Driving up the road that leads to the Blue Hill at Stone Barns restaurant, you see many of the ingredients for its menu items: Chickens roost on the lawn, cows graze in a distant field, and pigs root in the woods. The year-round greenhouse (and, during the summer, the 4-acre garden) brims with lettuce, beets, baby carrots, squash, herbs, broccoli, and other vegetables and herbs. The drive not only provides a dinner preview, it offers an introduction to the philosophy behind Stone Barns. The restaurant is just one part of a $30 million experiment designed to promote community farming and reacquaint people with how food is produced.
Opened in May, Stone Barns Center for Food and Agriculture, named for the Norman-style stone barns on the property, is located on the Rockefeller family’s Pocantico Hills estate in the Hudson River Valley about 30 miles from New York City. David Rockefeller funded the center as a tribute to his late wife, Peggy, who founded the American Farmland Trust, a nonprofit organization dedicated to preserving and protecting the country’s farms. She also ran a cattle operation on the 80 acres of land now occupied by the center.
Here, visitors have the opportunity to witness every stage of the food-production cycle, from growing vegetables and raising animals to harvesting crops, preparing meals, and composting. You are encouraged to roam the grounds, visit the greenhouse, walk through the gardens, and view the restaurant kitchen. “Our mission is to demystify food and then demonstrate how to eat it, whether it is eating a lettuce leaf by itself or in a dish,” explains Daphne Derven, Stone Barns’ program and development director. “It’s about letting the ingredients speak for themselves.”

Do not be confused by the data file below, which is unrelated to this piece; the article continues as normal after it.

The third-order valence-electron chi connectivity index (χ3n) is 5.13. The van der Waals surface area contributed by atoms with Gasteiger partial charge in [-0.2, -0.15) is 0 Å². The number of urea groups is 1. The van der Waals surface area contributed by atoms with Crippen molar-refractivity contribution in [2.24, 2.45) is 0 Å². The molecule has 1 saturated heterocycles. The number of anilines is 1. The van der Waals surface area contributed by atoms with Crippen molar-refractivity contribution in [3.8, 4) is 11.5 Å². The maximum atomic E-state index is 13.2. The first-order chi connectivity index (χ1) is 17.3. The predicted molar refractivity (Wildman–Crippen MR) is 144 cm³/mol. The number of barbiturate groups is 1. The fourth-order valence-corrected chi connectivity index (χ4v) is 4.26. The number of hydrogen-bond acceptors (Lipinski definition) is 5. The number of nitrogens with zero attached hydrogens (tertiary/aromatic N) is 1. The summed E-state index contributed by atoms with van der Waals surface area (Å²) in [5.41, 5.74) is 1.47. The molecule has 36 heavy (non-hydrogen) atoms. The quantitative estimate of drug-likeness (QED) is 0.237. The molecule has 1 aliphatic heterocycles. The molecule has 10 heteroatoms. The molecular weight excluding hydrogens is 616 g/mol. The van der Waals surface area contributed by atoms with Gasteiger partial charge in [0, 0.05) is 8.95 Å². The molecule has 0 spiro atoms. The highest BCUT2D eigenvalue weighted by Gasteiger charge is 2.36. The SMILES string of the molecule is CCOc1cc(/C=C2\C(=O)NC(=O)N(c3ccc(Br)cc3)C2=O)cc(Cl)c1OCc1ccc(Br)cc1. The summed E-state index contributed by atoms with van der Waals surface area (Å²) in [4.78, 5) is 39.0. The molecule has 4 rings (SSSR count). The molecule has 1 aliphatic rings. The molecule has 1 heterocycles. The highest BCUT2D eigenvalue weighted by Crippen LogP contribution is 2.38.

The farm, educational facility, and restaurant operate independently, but the restaurant allows patrons to judge Stone Barns’ produce–and by extension, the complex’s reason for existing–by tasting it in the form of fine cuisine. Dan Barber, chef and creative director for the Blue Hill at Stone Barns operation, gained fame for using local produce at the original Blue Hill restaurant in New York City. Barber says that he quickly accepted when Rockefeller offered him the Stone Barns job, and it is easy to understand why. Here, he has hundreds of ingredients to feed his imagination. At the height of tomato season, he included the farm’s heirloom tomatoes in a green tomato gazpacho accented with tangy lemon sorbet and in the tomato coulis that accompanied a handmade cavatelli pasta dish. When in season, sugar snap peas were mashed and shaped into cannelloni tubes stuffed with crabmeat.
While Blue Hill at Stone Barns does not have to use everything that is grown or raised on site, Barber finds ways to include exotic ingredients such as claytonia, a flowering green that serves as an edible garnish in salads. He also uses less-choice cuts of meat to fill the sausages that have become a restaurant favorite. Chicken appears often on the menu because it was the first Stone Barns—raised meat ready for the table. Pork, duck, and turkey have since followed. Most of the other ingredients that Stone Barns lacks are supplied by local farms.
“The hope of the restaurant, as well as the center, is to awaken in the people in the community and beyond an awareness of where the food they eat comes from,” says Barber. “The hope is that we translate that consciousness into action.”
Blue Hill at Stone Barns